Can’t-Miss Spring Plant Color Combinations
Welcome the season with bright colors
Spring flowers are a hallmark of many homeowners’ landscape designs. Mixing and matching colorful flowers in your beds, borders and containers provides a sought-after look, but it can be overwhelming since there are so many options.
A landscape professional can help you select plants based on their color, growth habit and light requirements — in addition to those that perform particularly well in your geographic location. Plan early, working with your landscaper to select the color palette you desire, whether it’s for a few containers or your whole garden. Consider the following tips when finalizing your design.
Before you get started, review the following topics with your landscaper:
- Flexibility — Will you be starting from scratch or are you simply looking to add a few new colors to an existing garden?
- Existing colors — Think about which colors are already in your garden, including foliage and flowers, as well as containers, hardscapes and furnishings.
- Flower types — Do you prefer annuals, perennials or a mix of both? Consider using perennial plants as the heart of your design and supplement with short-lived annuals.
Create a Color Scheme
Selecting an overall color scheme doesn’t have to be complicated. A simple rule of thumb is to choose a “temperature” of either warm colors (reds, oranges or yellows) or cool colors (blues, purples or greens) and then add some neutral colors like white, ivory or blush.
Here are some tips for several common garden colors:
- Red — Red makes a bold statement. Flowers like hibiscus, salvia and geranium love full sun, so they can be mixed and matched. To prevent an all-red garden from becoming overpowering, add some pale yellow or white accent plants.
- Blue and purple — These cool, soothing colors blend well with almost any other flower color, particularly those with white, pink or yellow blooms. Consider ageratum, delphinium and perennial geranium.
- Orange — While orange is a strong color, it’s great for creating appealing combinations, especially when paired with blue or yellow flowers. Try calendula, butterfly weed and gazania.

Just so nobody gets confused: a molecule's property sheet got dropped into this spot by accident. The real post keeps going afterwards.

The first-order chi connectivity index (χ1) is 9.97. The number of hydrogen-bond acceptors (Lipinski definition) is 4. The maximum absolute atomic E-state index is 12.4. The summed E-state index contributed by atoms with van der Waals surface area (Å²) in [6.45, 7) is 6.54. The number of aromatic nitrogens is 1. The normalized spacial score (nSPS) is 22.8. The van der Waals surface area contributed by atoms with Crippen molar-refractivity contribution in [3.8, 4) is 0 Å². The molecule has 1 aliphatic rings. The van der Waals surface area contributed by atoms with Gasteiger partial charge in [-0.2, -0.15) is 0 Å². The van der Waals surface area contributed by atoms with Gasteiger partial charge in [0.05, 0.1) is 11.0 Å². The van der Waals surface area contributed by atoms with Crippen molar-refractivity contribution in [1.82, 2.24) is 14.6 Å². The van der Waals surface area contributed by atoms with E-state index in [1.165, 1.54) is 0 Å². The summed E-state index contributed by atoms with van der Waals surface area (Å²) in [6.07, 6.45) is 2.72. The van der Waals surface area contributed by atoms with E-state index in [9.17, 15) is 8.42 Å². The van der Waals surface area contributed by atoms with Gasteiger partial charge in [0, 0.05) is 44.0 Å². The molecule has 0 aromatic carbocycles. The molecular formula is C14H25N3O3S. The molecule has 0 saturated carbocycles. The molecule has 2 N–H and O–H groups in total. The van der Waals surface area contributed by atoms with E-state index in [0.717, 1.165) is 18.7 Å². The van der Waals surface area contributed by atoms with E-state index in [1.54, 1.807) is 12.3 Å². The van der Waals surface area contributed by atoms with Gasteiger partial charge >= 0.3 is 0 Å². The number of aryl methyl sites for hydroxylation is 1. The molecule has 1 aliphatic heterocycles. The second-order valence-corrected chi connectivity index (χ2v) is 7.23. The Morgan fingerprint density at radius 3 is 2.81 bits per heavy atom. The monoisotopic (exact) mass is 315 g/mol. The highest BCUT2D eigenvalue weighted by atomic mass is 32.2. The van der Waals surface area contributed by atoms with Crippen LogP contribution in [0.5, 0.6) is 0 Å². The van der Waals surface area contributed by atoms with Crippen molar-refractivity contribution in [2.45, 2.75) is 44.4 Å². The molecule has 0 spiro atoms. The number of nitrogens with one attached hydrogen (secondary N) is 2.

- White — White blooms can be paired with every other color, and bring a cool contrast to brighter blooms in all seasons. Consider sweet alyssum, petunia and Nippon daisy.
- Pink — Pink flowers offer a wide range of hues, from soft pastels to vibrant fuchsia. They make ideal partners for blue, white or yellow bloomers. Try cosmos, bleeding heart and dianthus.
Add a Pop of Color
Especially in spring, most garden leaves are green. However, a whole swath of green leaves can create a monochromatic display. Since hot colors are rare in the beginning of the growing period, adding one into a mix of like-colored cool tones commands attention. Try one of the red, orange or vibrant pink suggestions listed above.
Intensify Pastels With Bolder Hues
Pairing light colors with more intensely pigmented — but related — hues prevents a combination from looking washed out. For example, a sea of pink blooms in pastel shades can be enhanced by a sprinkling of vibrant fuschia, all while keeping the same color palette. This provides points of interest throughout your landscape design.
Add Visual Interest With Foliage
Blooms aren’t the only way to add color to your garden; the textures and colors of foliage can add just as much visual interest. Choose plants that hold onto their leaves year-round, but push out new growth in the spring to make them appear fresh and vivid. Examples include barberry, false cypress and daphne.
Native Plants for Northern Virginia
Native plants naturally resist pests and diseases, in addition to requiring less water than non-native species. Northern Virginia is home to many colorful native options that you can incorporate in your spring landscaping combinations, including:
- Trees — serviceberry, eastern redbud, flowering dogwood and sweetbay magnolia
- Shrubs — summersweet, Virginia sweetspire, beautyberry, munchkin oakleaf Hydrangea and red twig dogwood
- Perennial flowers — thread-leaf blue star, tickseed, coral bells and black-eyed Susan
While not considered native plants, there are several annual flowers that thrive in Northern Virginia gardens. These include petunia, alyssum, dahlia, zinnia, pansy, marigold, begonia, celosia, viola and impatiens.